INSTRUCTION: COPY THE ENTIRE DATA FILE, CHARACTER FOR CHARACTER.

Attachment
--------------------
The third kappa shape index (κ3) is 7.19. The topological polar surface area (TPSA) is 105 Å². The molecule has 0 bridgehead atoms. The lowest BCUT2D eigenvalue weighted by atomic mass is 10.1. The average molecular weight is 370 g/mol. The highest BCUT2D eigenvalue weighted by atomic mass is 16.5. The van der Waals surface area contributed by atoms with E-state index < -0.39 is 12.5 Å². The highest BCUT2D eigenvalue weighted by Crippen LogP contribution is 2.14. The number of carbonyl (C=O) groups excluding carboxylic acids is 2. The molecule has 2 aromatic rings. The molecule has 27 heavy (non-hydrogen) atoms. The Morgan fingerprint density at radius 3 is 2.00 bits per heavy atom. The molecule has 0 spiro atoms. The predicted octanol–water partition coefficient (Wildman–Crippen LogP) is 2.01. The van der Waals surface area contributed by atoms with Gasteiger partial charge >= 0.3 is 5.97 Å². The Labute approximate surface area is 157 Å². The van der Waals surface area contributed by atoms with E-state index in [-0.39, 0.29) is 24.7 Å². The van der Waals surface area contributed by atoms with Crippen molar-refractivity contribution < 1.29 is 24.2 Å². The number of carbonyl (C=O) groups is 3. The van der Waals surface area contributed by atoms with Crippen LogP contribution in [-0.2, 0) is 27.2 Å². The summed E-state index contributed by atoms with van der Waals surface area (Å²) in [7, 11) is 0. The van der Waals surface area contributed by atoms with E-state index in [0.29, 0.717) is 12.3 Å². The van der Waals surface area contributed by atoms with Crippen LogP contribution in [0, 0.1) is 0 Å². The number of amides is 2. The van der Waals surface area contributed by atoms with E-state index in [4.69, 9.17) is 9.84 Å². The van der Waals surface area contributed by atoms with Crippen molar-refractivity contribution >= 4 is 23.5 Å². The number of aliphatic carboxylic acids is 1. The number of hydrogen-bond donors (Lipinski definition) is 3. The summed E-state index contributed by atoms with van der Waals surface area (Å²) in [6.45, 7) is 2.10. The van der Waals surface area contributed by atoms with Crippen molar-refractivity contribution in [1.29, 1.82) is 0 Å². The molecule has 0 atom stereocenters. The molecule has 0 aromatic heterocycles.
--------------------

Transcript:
The third kappa shape index (κ3) is 7.19. The topological polar surface area (TPSA) is 105 Å². The molecule has 0 bridgehead atoms. The lowest BCUT2D eigenvalue weighted by atomic mass is 10.1. The average molecular weight is 370 g/mol. The highest BCUT2D eigenvalue weighted by atomic mass is 16.5. The van der Waals surface area contributed by atoms with E-state index < -0.39 is 12.5 Å². The highest BCUT2D eigenvalue weighted by Crippen LogP contribution is 2.14. The number of carbonyl (C=O) groups excluding carboxylic acids is 2. The molecule has 2 aromatic rings. The molecule has 27 heavy (non-hydrogen) atoms. The Morgan fingerprint density at radius 3 is 2.00 bits per heavy atom. The molecule has 0 spiro atoms. The predicted octanol–water partition coefficient (Wildman–Crippen LogP) is 2.01. The van der Waals surface area contributed by atoms with Gasteiger partial charge >= 0.3 is 5.97 Å². The Labute approximate surface area is 157 Å². The van der Waals surface area contributed by atoms with E-state index in [-0.39, 0.29) is 24.7 Å². The van der Waals surface area contributed by atoms with Crippen molar-refractivity contribution < 1.29 is 24.2 Å². The number of carbonyl (C=O) groups is 3. The van der Waals surface area contributed by atoms with Crippen LogP contribution in [-0.2, 0) is 27.2 Å². The summed E-state index contributed by atoms with van der Waals surface area (Å²) in [7, 11) is 0. The van der Waals surface area contributed by atoms with E-state index in [0.29, 0.717) is 12.3 Å². The van der Waals surface area contributed by atoms with Crippen LogP contribution in [0, 0.1) is 0 Å². The number of amides is 2. The van der Waals surface area contributed by atoms with E-state index in [4.69, 9.17) is 9.84 Å². The van der Waals surface area contributed by atoms with Crippen molar-refractivity contribution >= 4 is 23.5 Å². The number of aliphatic carboxylic acids is 1. The number of hydrogen-bond donors (Lipinski definition) is 3. The summed E-state index contributed by atoms with van der Waals surface area (Å²) in [6.45, 7) is 2.10. The van der Waals surface area contributed by atoms with Crippen molar-refractivity contribution in [1.29, 1.82) is 0 Å². The molecule has 0 atom stereocenters. The molecule has 0 aromatic heterocycles.